Up until this point, it had been a pattern at Chicago to appoint Chicago Ph.D.s to the faculty. This predictably led to a certain narrowness of mathematical focus: the calculus of variations, projective differential geometry, algebra and number theory were the main topics of interest. During the latter part of Bliss' chairmanship, there were some efforts to appoint mathematicians in new fields and not from Chicago. Two of these included Saunders Mac Lane and Norman Steenrod, though both left after a few years.

Bliss retired in 1941, and was succeeded as chair by E.P. Lane. Lane's attempts to revive the department were largely unsuccessful, due primarily to the onset of World War II. President Robert Hutchins brought the Manhattan Project to the University of Chicago, and was housed in Eckhart Hall, while the mathematicians were moved into one of the towers of Harper Library. There were no new appointments until after the war; Irving Kaplansky was the first in 1945. There were however, some notable graduate students during the war, including George Whitehead in 1941.

At the conclusion of the war, Hutchins made an effort to retain some of the scientists who had come to campus as part of the Manhattan Project; a consequence of this was a need to strengthen the mathematics department. A professor at Harvard, Marshall Stone, was approached and asked if he would come to Chicago as chair. There were at the time five vacant senior positions which had accumulated during the war, which meant that the department had to be rebuilt almost completely, and there was a wish to match the level of appointments in the physical sciences which the university had been able to make through its involvement in the Manhattan Project.

Stone brought a considerable degree of ambition and vision to the project of rebuilding the department. The list of mathematicians appointed at Chicago through Stone's efforts is remarkable: André Weil, Antoni Zygmund, Saunders Mac Lane and Shiing-Shen Chern as professors, and Paul Halmos, Irving Segal and Edwin Spanier as assistant professors. Other appointments were attempted, but unsuccessful. The first offer Stone made was to Hassler Whitney. Stone's recommendation to appoint Whitney was initially rejected by the administration, and it required considerable effort to reverse this decision. When the offer was finally made, Whitney turned it down, and shortly later moved to the Institute for Advanced Study. In another case, an attempt was made to appoint Freeman Dyson; this failed when the Dean of the Division (a physicist) asked "Who is Dyson?"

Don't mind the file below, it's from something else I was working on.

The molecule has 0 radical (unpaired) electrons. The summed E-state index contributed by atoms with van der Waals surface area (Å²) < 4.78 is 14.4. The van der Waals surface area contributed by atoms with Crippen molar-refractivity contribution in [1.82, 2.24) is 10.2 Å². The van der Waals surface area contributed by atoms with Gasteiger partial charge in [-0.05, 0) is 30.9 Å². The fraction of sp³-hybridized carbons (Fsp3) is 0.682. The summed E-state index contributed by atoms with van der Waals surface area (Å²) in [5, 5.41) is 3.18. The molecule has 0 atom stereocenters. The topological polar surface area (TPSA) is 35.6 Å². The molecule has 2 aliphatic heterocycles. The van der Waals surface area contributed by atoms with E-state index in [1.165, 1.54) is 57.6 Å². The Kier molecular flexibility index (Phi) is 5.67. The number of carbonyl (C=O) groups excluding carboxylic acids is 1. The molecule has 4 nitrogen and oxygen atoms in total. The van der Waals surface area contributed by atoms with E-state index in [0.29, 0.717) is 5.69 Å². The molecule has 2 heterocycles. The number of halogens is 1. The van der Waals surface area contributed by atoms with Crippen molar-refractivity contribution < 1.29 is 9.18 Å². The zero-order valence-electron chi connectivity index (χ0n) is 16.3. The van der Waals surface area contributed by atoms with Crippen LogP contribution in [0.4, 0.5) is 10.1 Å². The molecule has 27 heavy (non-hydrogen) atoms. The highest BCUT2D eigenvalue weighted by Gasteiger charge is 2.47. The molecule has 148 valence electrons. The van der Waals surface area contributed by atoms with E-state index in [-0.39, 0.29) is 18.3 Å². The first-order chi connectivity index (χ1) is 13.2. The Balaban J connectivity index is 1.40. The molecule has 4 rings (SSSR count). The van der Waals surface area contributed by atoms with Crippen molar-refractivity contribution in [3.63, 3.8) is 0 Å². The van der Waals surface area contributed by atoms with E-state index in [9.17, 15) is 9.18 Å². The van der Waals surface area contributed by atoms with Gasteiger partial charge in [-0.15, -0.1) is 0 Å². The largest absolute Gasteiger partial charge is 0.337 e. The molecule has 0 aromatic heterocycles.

Stone grew weary of the struggle with the administration for new resources, and stepped down as chair in 1952. He was succeeded by Mac Lane as chair from 1952-1958, and Adrian Albert from 1958-1962. This period presented new challenges, as Weil left in 1958, Chern and Spanier in 1959, Segal in 1960, and Halmos in 1961. But this account will end here, as the writing of recent history is too dangerous an occupation.

Notes: The material on this page has been stitched together from the following sources:

An interesting account of life as a graduate student at Chicago in the 1920's, reprinted in the Century of Mathematics in America volume mentioned above, is available online:

W.L. Duren, Jr., Graduate Student at Chicago in the Twenties (access to JSTOR required).